This study gathered data about the characteristics, services, and well-being of Head Start children and families who speak a language other than English at home, which included approximately a quarter of all children served by Head Start.
Dual language learners were represented across all regions and program types, although they were most common among programs in the West and South. Most of these children lived in two parent families and had at least one parent working full-time, yet they were still likely to be poor. The services DLL children received were comparable to other children in Head Start – for instance, their programs typically exceeded child-staff ratio and group size requirements and offered a mix of full- and part-day services. The children's home language was used in most Head Start classrooms. In terms of development, on average, DLLs entered Head Start below their same-age peers and, while they made significant progress during their time in Head Start, they had not caught up by the time they left the program. Of particular concern, DLLs entered Head Start at greater risk of being overweight or obese, and these weight problems became greater during the time the children were in the program.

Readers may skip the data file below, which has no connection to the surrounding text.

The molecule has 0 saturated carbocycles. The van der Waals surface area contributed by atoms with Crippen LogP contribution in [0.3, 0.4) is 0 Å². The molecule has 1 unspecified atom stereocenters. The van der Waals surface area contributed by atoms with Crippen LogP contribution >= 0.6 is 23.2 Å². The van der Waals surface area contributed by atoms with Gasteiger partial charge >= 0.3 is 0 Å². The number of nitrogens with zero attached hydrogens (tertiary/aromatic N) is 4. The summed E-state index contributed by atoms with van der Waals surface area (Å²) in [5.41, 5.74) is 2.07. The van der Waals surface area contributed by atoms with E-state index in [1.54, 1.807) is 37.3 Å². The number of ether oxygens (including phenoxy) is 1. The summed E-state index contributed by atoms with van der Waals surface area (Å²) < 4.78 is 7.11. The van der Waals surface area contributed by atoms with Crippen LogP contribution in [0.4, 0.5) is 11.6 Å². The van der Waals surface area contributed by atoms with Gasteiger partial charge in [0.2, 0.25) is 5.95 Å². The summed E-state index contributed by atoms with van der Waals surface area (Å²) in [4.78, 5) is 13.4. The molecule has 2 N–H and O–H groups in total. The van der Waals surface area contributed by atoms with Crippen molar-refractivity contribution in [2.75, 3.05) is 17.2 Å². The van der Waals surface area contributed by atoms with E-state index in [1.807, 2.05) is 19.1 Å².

Report Title: Report To Congress On Dual Language Learners in Head Start and Early Head Start Programs
Agency Sponsor: ACF-OPRE, Office of Planning, Research and Evaluation
Federal Contact: Lauren Supplee, 202-401-5434
Performer: Mathematica Policy Research, Inc
Record ID: 10076 (April 18, 2013)